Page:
Ranches, Stations, and Posts along the Platte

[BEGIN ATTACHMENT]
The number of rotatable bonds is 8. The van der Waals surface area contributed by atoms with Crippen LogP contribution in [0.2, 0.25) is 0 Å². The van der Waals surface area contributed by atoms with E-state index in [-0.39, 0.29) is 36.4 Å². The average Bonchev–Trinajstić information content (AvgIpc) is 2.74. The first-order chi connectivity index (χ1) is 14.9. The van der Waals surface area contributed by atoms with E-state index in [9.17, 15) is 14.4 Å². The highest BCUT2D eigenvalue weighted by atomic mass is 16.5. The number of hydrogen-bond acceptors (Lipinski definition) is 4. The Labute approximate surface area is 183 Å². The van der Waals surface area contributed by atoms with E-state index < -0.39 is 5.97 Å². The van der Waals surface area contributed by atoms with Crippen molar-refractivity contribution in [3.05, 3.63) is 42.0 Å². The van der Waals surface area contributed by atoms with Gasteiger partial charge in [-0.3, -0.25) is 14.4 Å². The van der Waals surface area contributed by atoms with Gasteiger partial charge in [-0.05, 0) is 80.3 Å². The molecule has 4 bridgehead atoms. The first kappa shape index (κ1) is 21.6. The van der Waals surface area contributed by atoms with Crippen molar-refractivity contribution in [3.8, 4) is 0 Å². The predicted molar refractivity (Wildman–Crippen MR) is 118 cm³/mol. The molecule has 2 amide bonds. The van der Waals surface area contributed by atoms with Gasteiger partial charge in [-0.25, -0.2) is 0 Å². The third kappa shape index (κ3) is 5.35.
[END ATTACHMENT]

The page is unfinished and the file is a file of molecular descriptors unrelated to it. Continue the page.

“Prior to 1859 scattered references are found to fly-by-night trading establishments along the Platte and the North Platte, usually in portable tents or tipis operated by squaw men. Robidoux’s several posts in the Scott’s Bluff vicinity and Beauvais’ post at Old California Crossing were the only ones that had the semblance of permanent structures. If these were initiated by overland stage or Pony Express operators, they were called stations. If they were launched privately, as hostelries or or groceries and saloons, they were called ranches, in the singular sometimes spelled ‘ranche.’ If the army built or occupied an outpost to protect telegraph facilities (or later, Union Pacific Railroad construction), it would be designated a military post, even though the facilities might be meager. occasionally one outfit had a complex of buildings that served any two or all three purposes.”